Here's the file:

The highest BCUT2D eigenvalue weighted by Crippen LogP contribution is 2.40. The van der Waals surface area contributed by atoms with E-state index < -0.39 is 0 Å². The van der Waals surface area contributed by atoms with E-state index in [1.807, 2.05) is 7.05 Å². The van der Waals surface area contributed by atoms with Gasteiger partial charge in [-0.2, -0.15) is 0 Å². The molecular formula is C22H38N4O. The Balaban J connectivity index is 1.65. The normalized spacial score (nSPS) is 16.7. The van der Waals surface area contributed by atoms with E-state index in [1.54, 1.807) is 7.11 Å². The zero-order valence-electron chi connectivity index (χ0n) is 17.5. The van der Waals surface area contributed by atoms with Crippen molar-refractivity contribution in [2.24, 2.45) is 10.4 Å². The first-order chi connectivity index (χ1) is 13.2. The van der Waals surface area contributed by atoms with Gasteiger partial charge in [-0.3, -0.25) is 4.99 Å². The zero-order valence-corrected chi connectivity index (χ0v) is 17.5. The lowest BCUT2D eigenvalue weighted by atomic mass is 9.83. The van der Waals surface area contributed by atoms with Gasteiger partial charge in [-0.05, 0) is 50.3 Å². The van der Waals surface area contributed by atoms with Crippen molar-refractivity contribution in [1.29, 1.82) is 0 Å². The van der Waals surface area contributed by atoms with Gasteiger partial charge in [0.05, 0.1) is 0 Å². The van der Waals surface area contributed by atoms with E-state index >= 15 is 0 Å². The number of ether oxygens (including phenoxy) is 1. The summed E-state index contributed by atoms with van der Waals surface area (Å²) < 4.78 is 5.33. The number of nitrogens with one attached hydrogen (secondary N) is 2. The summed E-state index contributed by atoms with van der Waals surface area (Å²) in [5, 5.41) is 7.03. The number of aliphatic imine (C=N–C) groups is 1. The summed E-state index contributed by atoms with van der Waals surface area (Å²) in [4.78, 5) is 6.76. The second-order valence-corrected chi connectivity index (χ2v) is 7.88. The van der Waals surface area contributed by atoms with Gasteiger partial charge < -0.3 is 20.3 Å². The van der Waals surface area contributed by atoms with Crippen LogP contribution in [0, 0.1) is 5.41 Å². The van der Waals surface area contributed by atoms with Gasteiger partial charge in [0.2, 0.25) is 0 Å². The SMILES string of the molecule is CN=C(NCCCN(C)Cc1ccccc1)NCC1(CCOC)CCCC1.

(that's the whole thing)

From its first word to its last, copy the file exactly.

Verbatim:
The highest BCUT2D eigenvalue weighted by Crippen LogP contribution is 2.40. The van der Waals surface area contributed by atoms with E-state index < -0.39 is 0 Å². The van der Waals surface area contributed by atoms with E-state index in [1.807, 2.05) is 7.05 Å². The van der Waals surface area contributed by atoms with Gasteiger partial charge in [-0.2, -0.15) is 0 Å². The molecular formula is C22H38N4O. The Balaban J connectivity index is 1.65. The normalized spacial score (nSPS) is 16.7. The van der Waals surface area contributed by atoms with E-state index in [1.54, 1.807) is 7.11 Å². The zero-order valence-electron chi connectivity index (χ0n) is 17.5. The van der Waals surface area contributed by atoms with Crippen molar-refractivity contribution in [2.24, 2.45) is 10.4 Å². The first-order chi connectivity index (χ1) is 13.2. The van der Waals surface area contributed by atoms with Gasteiger partial charge in [-0.3, -0.25) is 4.99 Å². The zero-order valence-corrected chi connectivity index (χ0v) is 17.5. The lowest BCUT2D eigenvalue weighted by atomic mass is 9.83. The van der Waals surface area contributed by atoms with Gasteiger partial charge in [-0.05, 0) is 50.3 Å². The van der Waals surface area contributed by atoms with Crippen molar-refractivity contribution in [1.29, 1.82) is 0 Å². The van der Waals surface area contributed by atoms with Gasteiger partial charge in [0.05, 0.1) is 0 Å². The van der Waals surface area contributed by atoms with E-state index >= 15 is 0 Å². The number of ether oxygens (including phenoxy) is 1. The summed E-state index contributed by atoms with van der Waals surface area (Å²) < 4.78 is 5.33. The number of nitrogens with one attached hydrogen (secondary N) is 2. The summed E-state index contributed by atoms with van der Waals surface area (Å²) in [5, 5.41) is 7.03. The number of aliphatic imine (C=N–C) groups is 1. The summed E-state index contributed by atoms with van der Waals surface area (Å²) in [4.78, 5) is 6.76. The second-order valence-corrected chi connectivity index (χ2v) is 7.88. The van der Waals surface area contributed by atoms with Gasteiger partial charge < -0.3 is 20.3 Å². The van der Waals surface area contributed by atoms with Crippen LogP contribution in [0, 0.1) is 5.41 Å². The van der Waals surface area contributed by atoms with Gasteiger partial charge in [0.2, 0.25) is 0 Å². The SMILES string of the molecule is CN=C(NCCCN(C)Cc1ccccc1)NCC1(CCOC)CCCC1.